“1 in 68” is the number of children identified with Autism Spectrum Disorder (ASD) and the latest statistic from the Centers for Disease Control and Prevention, published in March 2014. On World Autism Day, internationally-known and celebrated on the second day of April each year, organizations around the world take measures to raise awareness of ASD through numerous activities and fundraising events.
According to Autism Speaks, a nonprofit organization which helps spread awareness of autism by providing a wealth of knowledge and resources to parents and others alike, more than 150 countries joined in the efforts during 2017 to increase understanding and acceptance of people with autism. They state, “Thousands of landmarks, homes, and businesses participated” (www.autismspeaks.org). In an effort to raise awareness and acceptance, hundreds of organizations “Light It Up Blue” in April to begin the dialogue, “What is ASD?”
Autism is a neurological developmental disorder that can cause significant social, communication, and behavioral challenges. It often leaves parents feeling overwhelmed and unsure of the best intervention and therapy methods to help their child.
There are numerous therapies and approaches in dealing with ASD, but what’s widely accepted across the profession is that early intervention is key in treating the condition. The earlier a child is diagnosed with autism spectrum disorder, the more precise the therapy plan can be that’s developed to target the maladaptive behaviors and scattered skills they may present with. Some therapies that are universally utilized include behavioral therapy, applied behavior analysis, occupational therapy, sensory integration therapy, speech and language therapy, play therapy, floor time, and nutritional therapy.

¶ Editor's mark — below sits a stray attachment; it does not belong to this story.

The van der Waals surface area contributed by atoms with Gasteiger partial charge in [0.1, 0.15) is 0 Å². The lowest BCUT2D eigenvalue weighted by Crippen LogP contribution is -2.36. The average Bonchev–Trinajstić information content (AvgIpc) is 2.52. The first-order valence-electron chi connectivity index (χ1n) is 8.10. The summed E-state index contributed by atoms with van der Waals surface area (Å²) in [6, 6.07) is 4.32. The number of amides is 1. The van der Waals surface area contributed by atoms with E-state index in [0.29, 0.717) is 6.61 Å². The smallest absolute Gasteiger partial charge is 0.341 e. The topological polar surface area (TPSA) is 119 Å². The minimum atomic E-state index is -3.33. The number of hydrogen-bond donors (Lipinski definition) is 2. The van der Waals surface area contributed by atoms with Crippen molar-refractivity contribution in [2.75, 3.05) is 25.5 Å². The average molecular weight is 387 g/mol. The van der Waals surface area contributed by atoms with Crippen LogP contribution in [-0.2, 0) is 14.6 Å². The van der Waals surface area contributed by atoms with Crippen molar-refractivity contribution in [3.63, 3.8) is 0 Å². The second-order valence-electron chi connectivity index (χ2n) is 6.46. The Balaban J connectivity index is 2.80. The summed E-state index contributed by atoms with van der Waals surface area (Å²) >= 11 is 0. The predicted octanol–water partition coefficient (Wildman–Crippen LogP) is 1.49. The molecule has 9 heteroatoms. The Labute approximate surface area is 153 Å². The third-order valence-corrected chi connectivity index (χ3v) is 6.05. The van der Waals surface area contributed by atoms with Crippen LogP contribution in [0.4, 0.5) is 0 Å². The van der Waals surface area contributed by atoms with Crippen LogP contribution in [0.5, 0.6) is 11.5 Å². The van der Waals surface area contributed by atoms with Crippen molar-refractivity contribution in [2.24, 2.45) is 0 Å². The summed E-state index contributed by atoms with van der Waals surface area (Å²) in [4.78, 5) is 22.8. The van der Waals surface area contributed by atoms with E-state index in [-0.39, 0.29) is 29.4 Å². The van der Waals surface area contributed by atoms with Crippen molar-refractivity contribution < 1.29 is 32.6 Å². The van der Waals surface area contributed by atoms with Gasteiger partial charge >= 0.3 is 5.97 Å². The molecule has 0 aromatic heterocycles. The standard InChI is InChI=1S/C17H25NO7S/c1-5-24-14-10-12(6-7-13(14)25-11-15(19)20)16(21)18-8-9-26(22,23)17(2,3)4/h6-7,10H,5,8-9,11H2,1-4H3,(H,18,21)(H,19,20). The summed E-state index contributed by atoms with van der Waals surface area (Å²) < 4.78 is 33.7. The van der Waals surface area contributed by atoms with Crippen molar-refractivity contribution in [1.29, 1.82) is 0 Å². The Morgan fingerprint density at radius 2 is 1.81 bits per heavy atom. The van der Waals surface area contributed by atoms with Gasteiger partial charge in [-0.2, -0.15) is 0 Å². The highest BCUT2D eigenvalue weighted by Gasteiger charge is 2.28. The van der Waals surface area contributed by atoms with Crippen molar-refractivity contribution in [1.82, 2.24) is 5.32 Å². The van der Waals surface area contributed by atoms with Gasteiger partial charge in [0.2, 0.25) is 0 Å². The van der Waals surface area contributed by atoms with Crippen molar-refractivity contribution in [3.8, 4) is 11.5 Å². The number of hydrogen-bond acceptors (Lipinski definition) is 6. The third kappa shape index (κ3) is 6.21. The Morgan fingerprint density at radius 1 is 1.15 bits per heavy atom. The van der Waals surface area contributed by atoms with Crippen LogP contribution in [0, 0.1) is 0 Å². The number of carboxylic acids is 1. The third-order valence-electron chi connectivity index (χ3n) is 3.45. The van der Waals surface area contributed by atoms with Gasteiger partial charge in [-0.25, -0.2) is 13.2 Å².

Learning your child’s developmental milestones, such as taking their first step, smiling, and speaking their first words, is instrumental in early detection of ASD. Developmental milestones can be found on the Centers for Disease Control and Prevention’s website (www.cdc.gov) and include indicators from two months to five years old.
If your child isn’t reaching their developmental milestones in a timely manner, I would encourage you to speak to your pediatrician and share your concerns with them. Advocate for your child and request a developmental screening or referral to a developmental pediatrician or early intervention specialist.
As parents, we sometimes cling to the brightest talents our children possess and hope that their weaker skills will miraculously catch up. However, it usually doesn’t work that way with autism. We need to strategically teach autistic children in a way that enables them to learn, process, and flourish. The good news is they do learn and they can flourish. As parents, we need to develop skills to help teach our kids how to be independent and thrive in society. I’m going to Light It Up Blue – not just for my son, but also for the 1 in 68 in my community. Are you going blue, too?
Debra Rosenzweig holds a master’s degree in education. She’s worked in school systems for over 25 years, and has held administrative positions as well as junior high and high school teaching positions. She’s presented at the New Teachers Institute at California Polytechnic University at Pomona and has been a guest speaker at numerous schools and churches.
Debra is a mother of two as well as a writer, educator, consultant, and speaker. She leads a women’s small group study in her church and has started support groups for parents of children with disabilities. Learn more at www.inspirationforautism.com or www.debrosen.com.